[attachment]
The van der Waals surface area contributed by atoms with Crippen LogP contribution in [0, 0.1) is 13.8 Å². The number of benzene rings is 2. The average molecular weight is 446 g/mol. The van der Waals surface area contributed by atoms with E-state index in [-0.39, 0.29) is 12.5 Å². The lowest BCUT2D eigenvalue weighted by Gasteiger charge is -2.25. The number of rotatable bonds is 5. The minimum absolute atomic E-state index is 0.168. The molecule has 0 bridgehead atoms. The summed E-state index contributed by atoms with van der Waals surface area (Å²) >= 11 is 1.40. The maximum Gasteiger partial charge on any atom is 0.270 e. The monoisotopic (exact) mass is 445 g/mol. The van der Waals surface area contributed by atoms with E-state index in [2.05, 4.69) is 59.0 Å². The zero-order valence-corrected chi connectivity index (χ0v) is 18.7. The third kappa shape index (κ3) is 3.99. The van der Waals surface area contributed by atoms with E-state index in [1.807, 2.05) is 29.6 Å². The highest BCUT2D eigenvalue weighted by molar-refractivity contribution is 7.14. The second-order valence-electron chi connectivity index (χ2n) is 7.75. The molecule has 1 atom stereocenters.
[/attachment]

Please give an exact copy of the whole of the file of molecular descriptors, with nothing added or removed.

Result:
The van der Waals surface area contributed by atoms with Crippen LogP contribution in [0, 0.1) is 13.8 Å². The number of benzene rings is 2. The average molecular weight is 446 g/mol. The van der Waals surface area contributed by atoms with E-state index in [-0.39, 0.29) is 12.5 Å². The lowest BCUT2D eigenvalue weighted by Gasteiger charge is -2.25. The number of rotatable bonds is 5. The minimum absolute atomic E-state index is 0.168. The molecule has 0 bridgehead atoms. The summed E-state index contributed by atoms with van der Waals surface area (Å²) >= 11 is 1.40. The maximum Gasteiger partial charge on any atom is 0.270 e. The monoisotopic (exact) mass is 445 g/mol. The van der Waals surface area contributed by atoms with E-state index in [2.05, 4.69) is 59.0 Å². The zero-order valence-corrected chi connectivity index (χ0v) is 18.7. The third kappa shape index (κ3) is 3.99. The van der Waals surface area contributed by atoms with E-state index in [1.807, 2.05) is 29.6 Å². The highest BCUT2D eigenvalue weighted by molar-refractivity contribution is 7.14. The second-order valence-electron chi connectivity index (χ2n) is 7.75. The molecule has 1 atom stereocenters.